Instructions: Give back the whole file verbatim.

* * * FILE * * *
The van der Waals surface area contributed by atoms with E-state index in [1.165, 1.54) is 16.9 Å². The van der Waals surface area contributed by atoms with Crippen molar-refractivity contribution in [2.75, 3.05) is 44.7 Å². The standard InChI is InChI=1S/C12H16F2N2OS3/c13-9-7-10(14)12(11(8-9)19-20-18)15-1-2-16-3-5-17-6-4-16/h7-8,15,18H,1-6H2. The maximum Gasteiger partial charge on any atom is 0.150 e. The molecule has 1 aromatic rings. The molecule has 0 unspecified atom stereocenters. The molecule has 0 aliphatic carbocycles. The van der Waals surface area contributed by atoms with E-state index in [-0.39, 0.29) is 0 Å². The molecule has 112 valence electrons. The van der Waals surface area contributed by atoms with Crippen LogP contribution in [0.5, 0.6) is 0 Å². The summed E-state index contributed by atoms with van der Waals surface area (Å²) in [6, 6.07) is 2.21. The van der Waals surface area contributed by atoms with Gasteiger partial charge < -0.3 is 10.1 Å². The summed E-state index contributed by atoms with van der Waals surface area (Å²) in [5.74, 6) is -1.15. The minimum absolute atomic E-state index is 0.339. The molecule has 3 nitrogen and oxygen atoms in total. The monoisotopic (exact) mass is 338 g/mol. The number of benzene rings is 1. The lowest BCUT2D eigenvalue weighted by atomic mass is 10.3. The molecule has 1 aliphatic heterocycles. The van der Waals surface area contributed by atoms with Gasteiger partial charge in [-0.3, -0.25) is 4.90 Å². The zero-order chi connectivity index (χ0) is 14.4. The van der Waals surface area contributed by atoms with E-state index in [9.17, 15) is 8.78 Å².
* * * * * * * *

The van der Waals surface area contributed by atoms with E-state index in [1.165, 1.54) is 16.9 Å². The van der Waals surface area contributed by atoms with Crippen molar-refractivity contribution in [2.75, 3.05) is 44.7 Å². The standard InChI is InChI=1S/C12H16F2N2OS3/c13-9-7-10(14)12(11(8-9)19-20-18)15-1-2-16-3-5-17-6-4-16/h7-8,15,18H,1-6H2. The maximum Gasteiger partial charge on any atom is 0.150 e. The molecule has 1 aromatic rings. The molecule has 0 unspecified atom stereocenters. The molecule has 0 aliphatic carbocycles. The van der Waals surface area contributed by atoms with E-state index in [-0.39, 0.29) is 0 Å². The molecule has 112 valence electrons. The van der Waals surface area contributed by atoms with Crippen LogP contribution in [0.5, 0.6) is 0 Å². The summed E-state index contributed by atoms with van der Waals surface area (Å²) in [6, 6.07) is 2.21. The van der Waals surface area contributed by atoms with Gasteiger partial charge < -0.3 is 10.1 Å². The summed E-state index contributed by atoms with van der Waals surface area (Å²) in [5.74, 6) is -1.15. The minimum absolute atomic E-state index is 0.339. The molecule has 3 nitrogen and oxygen atoms in total. The monoisotopic (exact) mass is 338 g/mol. The number of benzene rings is 1. The lowest BCUT2D eigenvalue weighted by atomic mass is 10.3. The molecule has 1 aliphatic heterocycles. The van der Waals surface area contributed by atoms with Gasteiger partial charge in [-0.3, -0.25) is 4.90 Å². The zero-order chi connectivity index (χ0) is 14.4. The van der Waals surface area contributed by atoms with E-state index in [9.17, 15) is 8.78 Å².